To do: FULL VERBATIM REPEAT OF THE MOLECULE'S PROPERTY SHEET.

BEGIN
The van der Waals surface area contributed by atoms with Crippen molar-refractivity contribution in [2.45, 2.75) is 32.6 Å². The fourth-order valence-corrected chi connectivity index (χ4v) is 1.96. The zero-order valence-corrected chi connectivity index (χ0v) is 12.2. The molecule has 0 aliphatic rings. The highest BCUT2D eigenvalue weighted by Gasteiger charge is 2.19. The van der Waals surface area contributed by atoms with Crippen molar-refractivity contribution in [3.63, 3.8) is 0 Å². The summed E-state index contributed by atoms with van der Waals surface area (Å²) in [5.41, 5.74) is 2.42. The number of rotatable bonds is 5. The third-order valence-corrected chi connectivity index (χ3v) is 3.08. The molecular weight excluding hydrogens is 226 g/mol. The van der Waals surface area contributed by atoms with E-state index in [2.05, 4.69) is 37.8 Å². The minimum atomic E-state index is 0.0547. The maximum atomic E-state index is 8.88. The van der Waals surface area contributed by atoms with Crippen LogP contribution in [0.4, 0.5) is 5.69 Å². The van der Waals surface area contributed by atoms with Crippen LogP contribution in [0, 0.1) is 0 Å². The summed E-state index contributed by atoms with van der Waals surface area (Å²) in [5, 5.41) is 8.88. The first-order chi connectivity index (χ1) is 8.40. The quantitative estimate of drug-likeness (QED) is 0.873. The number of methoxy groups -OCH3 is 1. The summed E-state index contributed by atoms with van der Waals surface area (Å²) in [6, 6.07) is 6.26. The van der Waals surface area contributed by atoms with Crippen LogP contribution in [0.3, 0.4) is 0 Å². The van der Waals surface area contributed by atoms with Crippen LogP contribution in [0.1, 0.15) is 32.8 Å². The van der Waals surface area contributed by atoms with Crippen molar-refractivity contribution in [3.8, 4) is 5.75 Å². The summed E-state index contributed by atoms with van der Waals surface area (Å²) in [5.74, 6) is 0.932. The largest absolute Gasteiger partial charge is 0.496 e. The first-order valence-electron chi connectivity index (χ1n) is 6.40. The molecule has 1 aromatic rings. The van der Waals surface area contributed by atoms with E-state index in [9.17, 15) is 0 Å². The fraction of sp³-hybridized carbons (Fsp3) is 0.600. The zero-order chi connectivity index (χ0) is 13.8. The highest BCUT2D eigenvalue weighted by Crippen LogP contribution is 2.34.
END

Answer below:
The van der Waals surface area contributed by atoms with Crippen molar-refractivity contribution in [2.45, 2.75) is 32.6 Å². The fourth-order valence-corrected chi connectivity index (χ4v) is 1.96. The zero-order valence-corrected chi connectivity index (χ0v) is 12.2. The molecule has 0 aliphatic rings. The highest BCUT2D eigenvalue weighted by Gasteiger charge is 2.19. The van der Waals surface area contributed by atoms with Crippen molar-refractivity contribution in [3.63, 3.8) is 0 Å². The summed E-state index contributed by atoms with van der Waals surface area (Å²) in [5.41, 5.74) is 2.42. The number of rotatable bonds is 5. The third-order valence-corrected chi connectivity index (χ3v) is 3.08. The molecular weight excluding hydrogens is 226 g/mol. The van der Waals surface area contributed by atoms with E-state index in [2.05, 4.69) is 37.8 Å². The minimum atomic E-state index is 0.0547. The maximum atomic E-state index is 8.88. The van der Waals surface area contributed by atoms with Crippen LogP contribution in [0.4, 0.5) is 5.69 Å². The van der Waals surface area contributed by atoms with Crippen LogP contribution in [0, 0.1) is 0 Å². The summed E-state index contributed by atoms with van der Waals surface area (Å²) in [5, 5.41) is 8.88. The first-order chi connectivity index (χ1) is 8.40. The quantitative estimate of drug-likeness (QED) is 0.873. The number of methoxy groups -OCH3 is 1. The summed E-state index contributed by atoms with van der Waals surface area (Å²) in [6, 6.07) is 6.26. The van der Waals surface area contributed by atoms with Crippen LogP contribution in [0.3, 0.4) is 0 Å². The van der Waals surface area contributed by atoms with Crippen LogP contribution in [0.1, 0.15) is 32.8 Å². The van der Waals surface area contributed by atoms with Crippen molar-refractivity contribution in [3.8, 4) is 5.75 Å². The summed E-state index contributed by atoms with van der Waals surface area (Å²) in [5.74, 6) is 0.932. The largest absolute Gasteiger partial charge is 0.496 e. The first-order valence-electron chi connectivity index (χ1n) is 6.40. The molecule has 1 aromatic rings. The van der Waals surface area contributed by atoms with E-state index in [9.17, 15) is 0 Å². The fraction of sp³-hybridized carbons (Fsp3) is 0.600. The zero-order chi connectivity index (χ0) is 13.8. The highest BCUT2D eigenvalue weighted by Crippen LogP contribution is 2.34.